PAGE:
First, we created a class called Employee. In the main method of the program, we declared two files, which were a part of E: E1 and E2. E can then be declared as a partial class. In the 1st part of the partial class declaration, we printed “This is Employee Number 1” to the screen using the Console.WriteLine method. In the 2nd part of the partial class declaration, we printed “This is Employee Number 2” using the same method. Simply put, all we’ve done is divide a single class into two separate files. The 1st file will be saved as E1.cs, while the 2nd file will be saved as E2.cs in the system. The “partial” keyword must be included in the declaration, of course. You will encounter an error without it. The name of every section of a class that you make partial has to be the same (during declaration). The name of the source file for every section of the partial class, however, can be different. Also, it’s required that you keep all parts of the partial class in the same namespace.

For additional resources on this topic, you can check out the official Microsoft documentation. Alternatively, you can just sign up for our C# sharp course – we cover all the aspects of C# in 10 easy steps.

Keep in mind that partial classes have the same accessibility – if you declare one of them public, all of them must be public. Also, if a partial class inherits an interface, all of the other partial classes inherit it too.

During Compile Time

What happens to the partial classes at compile time? The partial classes will be merged into a single class. The files E1.cs and E2.cs will be merged into a single file for class E. The methods found in class E1 and class E2 will be merged into a single code block, while the two partial classes will be merged into class E. It will look like this:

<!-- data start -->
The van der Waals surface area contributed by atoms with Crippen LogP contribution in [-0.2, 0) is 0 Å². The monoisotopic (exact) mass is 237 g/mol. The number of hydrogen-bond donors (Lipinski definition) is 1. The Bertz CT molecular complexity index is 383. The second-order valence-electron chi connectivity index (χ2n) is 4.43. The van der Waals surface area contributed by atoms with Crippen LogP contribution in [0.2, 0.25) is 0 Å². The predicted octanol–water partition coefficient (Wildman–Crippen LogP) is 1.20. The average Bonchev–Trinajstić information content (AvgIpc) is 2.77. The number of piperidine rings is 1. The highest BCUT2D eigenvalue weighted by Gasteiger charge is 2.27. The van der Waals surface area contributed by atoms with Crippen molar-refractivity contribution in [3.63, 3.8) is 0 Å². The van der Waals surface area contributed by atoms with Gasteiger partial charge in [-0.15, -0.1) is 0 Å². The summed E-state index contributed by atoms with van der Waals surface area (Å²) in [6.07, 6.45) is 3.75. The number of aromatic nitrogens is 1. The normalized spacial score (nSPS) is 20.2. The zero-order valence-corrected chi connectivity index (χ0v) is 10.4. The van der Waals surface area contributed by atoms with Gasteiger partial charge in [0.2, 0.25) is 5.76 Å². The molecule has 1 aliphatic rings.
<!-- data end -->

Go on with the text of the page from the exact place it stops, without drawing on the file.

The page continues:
internal class E
{
public static void E1()
{
Console.WriteLine(“This is Employee Number 1”);
}
public static void E2()
{
Console.WriteLine(“This is Employee Number 2”);
}
}

As you can see, the two classes have been merged into a single internal class E. The methods of those two classes are also placed inside the same class and are executed simultaneously.

Benefits of Using a Partial Class

So what are the benefits of using a partial class? Let’s take a look at some of them:

  • Several developers can work on a project simultaneously if they work with partial classes. This is, perhaps, the biggest benefit of using a partial class. Large projects that require many developers can be finished faster and with less effort because of this.
  • Large, bloated classes can be made smaller by making them partial. This allows you to make a program that is easier to understand and maintain. It also allows you to divide code into understandable sections, or separate machine level code from normal code, or to separate code that you regularly edit with code you don’t edit at all. For example, when Windows Forms programs are created in Visual Studio, the machine generated code is categorized separately from the normal code.
  • It’s easier to categorize code with partial classes. You can separate business logic from design logic, for example- which is often done in Visual Studio. Developers with experience in different aspects and applications of C# sharp can work on separate parts of the same project because of this.
  • Another major advantage of partial classes is that it’s easier to add new code without editing the original source file. Just declare a new partial class and you’re done.

Learning to use partial classes will help you develop efficient and easy to maintain applications. Once you’re comfortable with the basics, you can even learn how to build Android applications using C# with this special course!